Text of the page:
Figure 3.  Usefulness of care equipment for people who require nursing careCompared with those who require nursing care, but do not use care equipment, the percentage of those who have used such equipment whose care needs deteriorate is significantly lower. This suggests the possibility that an improvement in the condition of those who require nursing care could be achieved with the aid of a device that encourages everyone to use such equipment.(Analysis of nationwide nursing care insurance receipt data over eight years from 2006)

Furthermore, we collected data while the walkers were in use and are considering how they might be used in rehabilitation, by varying the degree of support they provide according to improvements in the user’s abilities —— reducing the assistive power of the walker if the distance the user can walk increases, for example.

We are also developing a number of mechanisms to help people take regular exercise to maintain their health.

According to data from the Ministry of Health, Labour and Welfare (MHLW), only around 30% of people exercise regularly. Although there are apps and new tools to encourage people to take moderate exercise, that figure remains stuck at 30%. Consequently, we can see that even though 70% of people know exercise is good for one’s health and that obesity leads to lifestyle diseases, that knowledge does not translate into a mindset that drives them to start taking exercise and continue exercising regularly.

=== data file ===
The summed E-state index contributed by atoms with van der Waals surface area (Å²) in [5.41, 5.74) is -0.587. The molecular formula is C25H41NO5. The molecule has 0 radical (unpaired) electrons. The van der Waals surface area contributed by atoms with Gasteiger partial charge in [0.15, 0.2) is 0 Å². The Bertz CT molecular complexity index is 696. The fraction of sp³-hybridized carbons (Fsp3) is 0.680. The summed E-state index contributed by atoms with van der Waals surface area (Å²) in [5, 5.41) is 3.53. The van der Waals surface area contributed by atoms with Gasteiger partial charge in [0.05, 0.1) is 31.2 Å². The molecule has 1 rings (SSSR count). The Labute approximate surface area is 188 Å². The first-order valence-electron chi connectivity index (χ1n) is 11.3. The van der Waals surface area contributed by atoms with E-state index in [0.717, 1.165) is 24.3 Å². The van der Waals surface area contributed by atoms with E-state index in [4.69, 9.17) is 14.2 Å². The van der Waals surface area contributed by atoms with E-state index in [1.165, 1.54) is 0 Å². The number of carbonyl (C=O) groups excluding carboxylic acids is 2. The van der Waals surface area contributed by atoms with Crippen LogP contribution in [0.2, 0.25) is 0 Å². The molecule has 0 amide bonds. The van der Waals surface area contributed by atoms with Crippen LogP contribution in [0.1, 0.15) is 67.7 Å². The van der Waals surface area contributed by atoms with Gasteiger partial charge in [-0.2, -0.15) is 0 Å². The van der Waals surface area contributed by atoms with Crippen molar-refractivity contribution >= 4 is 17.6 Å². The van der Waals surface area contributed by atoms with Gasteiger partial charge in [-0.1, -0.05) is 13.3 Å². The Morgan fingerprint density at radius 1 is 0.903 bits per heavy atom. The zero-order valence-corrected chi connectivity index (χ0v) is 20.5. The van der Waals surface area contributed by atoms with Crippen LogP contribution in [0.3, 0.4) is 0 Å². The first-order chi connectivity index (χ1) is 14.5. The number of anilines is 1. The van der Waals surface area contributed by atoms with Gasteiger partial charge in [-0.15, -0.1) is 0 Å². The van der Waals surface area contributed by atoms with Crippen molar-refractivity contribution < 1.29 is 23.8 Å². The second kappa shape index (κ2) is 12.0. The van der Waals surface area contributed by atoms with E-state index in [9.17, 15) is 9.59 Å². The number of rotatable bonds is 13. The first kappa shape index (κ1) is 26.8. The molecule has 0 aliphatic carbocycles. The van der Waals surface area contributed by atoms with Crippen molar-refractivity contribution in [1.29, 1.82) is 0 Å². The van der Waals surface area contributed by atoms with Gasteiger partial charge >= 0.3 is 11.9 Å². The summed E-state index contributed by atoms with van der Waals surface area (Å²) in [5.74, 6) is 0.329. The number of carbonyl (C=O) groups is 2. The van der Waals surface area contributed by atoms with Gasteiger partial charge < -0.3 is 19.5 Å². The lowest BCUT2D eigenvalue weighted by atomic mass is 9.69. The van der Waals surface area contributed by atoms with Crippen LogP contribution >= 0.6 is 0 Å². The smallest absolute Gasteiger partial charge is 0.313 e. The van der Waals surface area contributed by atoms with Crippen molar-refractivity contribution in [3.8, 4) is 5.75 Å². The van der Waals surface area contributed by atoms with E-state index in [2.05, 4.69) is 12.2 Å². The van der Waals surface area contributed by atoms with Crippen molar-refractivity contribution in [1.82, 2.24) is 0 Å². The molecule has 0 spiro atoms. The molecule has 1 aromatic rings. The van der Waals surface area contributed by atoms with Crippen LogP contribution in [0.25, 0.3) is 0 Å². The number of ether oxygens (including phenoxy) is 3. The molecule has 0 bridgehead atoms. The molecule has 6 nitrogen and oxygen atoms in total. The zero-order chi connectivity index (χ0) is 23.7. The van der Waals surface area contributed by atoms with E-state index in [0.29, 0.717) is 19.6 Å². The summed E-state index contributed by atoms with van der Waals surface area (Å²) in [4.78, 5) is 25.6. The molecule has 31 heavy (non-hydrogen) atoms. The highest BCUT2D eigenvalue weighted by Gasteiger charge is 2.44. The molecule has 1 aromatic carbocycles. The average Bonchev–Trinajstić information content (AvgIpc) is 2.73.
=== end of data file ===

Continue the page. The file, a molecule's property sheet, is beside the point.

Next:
Looking at the psychological profiles of the people in that 70%, they can be classified as either Low Pragmatic (Passive Followers), High Pragmatic (Conformist Followers) or Apathetic (Figure 4). While it is not easy to ensure that the message reaches the Apathetic group, the Low Pragmatic group is the group of people who will, for example, participate if invited, but lack the motivation to continue exercising, which means that it does not become an established habit. The High Pragmatic group, meanwhile, is the group of people who, even though they are motivated to try out a form of exercise because everyone else is doing it, will easily get out of the habit, due to their lack of clear motivation. In both cases, these groups will try participating in exercise a number of times, but gradually stop taking part, for no particular reason.